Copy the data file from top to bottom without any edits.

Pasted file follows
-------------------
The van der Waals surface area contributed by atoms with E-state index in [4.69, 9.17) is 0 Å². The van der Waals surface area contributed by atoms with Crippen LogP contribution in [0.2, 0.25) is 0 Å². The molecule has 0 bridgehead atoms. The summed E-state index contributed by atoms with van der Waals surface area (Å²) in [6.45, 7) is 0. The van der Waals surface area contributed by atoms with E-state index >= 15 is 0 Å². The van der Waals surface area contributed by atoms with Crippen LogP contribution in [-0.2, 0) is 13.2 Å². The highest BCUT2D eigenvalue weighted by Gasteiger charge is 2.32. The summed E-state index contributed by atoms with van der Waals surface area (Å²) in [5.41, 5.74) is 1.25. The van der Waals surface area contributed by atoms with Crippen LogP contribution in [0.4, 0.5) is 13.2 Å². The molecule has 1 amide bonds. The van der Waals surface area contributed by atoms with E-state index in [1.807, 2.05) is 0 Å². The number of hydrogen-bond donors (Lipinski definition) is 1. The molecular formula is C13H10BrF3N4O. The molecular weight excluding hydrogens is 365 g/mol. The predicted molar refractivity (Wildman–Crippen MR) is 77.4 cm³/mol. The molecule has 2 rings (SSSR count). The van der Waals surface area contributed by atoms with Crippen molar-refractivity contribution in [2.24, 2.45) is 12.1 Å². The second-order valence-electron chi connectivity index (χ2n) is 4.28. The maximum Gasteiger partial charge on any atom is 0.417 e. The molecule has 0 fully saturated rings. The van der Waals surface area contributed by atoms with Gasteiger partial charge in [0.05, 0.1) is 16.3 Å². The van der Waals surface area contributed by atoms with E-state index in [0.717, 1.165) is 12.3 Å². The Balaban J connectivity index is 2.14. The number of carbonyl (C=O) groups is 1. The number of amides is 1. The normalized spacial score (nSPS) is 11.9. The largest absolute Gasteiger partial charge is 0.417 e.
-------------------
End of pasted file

The van der Waals surface area contributed by atoms with E-state index in [4.69, 9.17) is 0 Å². The van der Waals surface area contributed by atoms with Crippen LogP contribution in [0.2, 0.25) is 0 Å². The molecule has 0 bridgehead atoms. The summed E-state index contributed by atoms with van der Waals surface area (Å²) in [6.45, 7) is 0. The van der Waals surface area contributed by atoms with E-state index >= 15 is 0 Å². The van der Waals surface area contributed by atoms with Crippen LogP contribution in [-0.2, 0) is 13.2 Å². The highest BCUT2D eigenvalue weighted by Gasteiger charge is 2.32. The summed E-state index contributed by atoms with van der Waals surface area (Å²) in [5.41, 5.74) is 1.25. The van der Waals surface area contributed by atoms with Crippen LogP contribution in [0.4, 0.5) is 13.2 Å². The molecule has 1 amide bonds. The van der Waals surface area contributed by atoms with E-state index in [1.807, 2.05) is 0 Å². The number of hydrogen-bond donors (Lipinski definition) is 1. The molecular formula is C13H10BrF3N4O. The molecular weight excluding hydrogens is 365 g/mol. The predicted molar refractivity (Wildman–Crippen MR) is 77.4 cm³/mol. The molecule has 2 rings (SSSR count). The van der Waals surface area contributed by atoms with Crippen molar-refractivity contribution in [2.24, 2.45) is 12.1 Å². The second-order valence-electron chi connectivity index (χ2n) is 4.28. The maximum Gasteiger partial charge on any atom is 0.417 e. The molecule has 0 fully saturated rings. The van der Waals surface area contributed by atoms with Gasteiger partial charge in [0.05, 0.1) is 16.3 Å². The van der Waals surface area contributed by atoms with E-state index in [0.717, 1.165) is 12.3 Å². The Balaban J connectivity index is 2.14. The number of carbonyl (C=O) groups is 1. The number of amides is 1. The normalized spacial score (nSPS) is 11.9. The largest absolute Gasteiger partial charge is 0.417 e.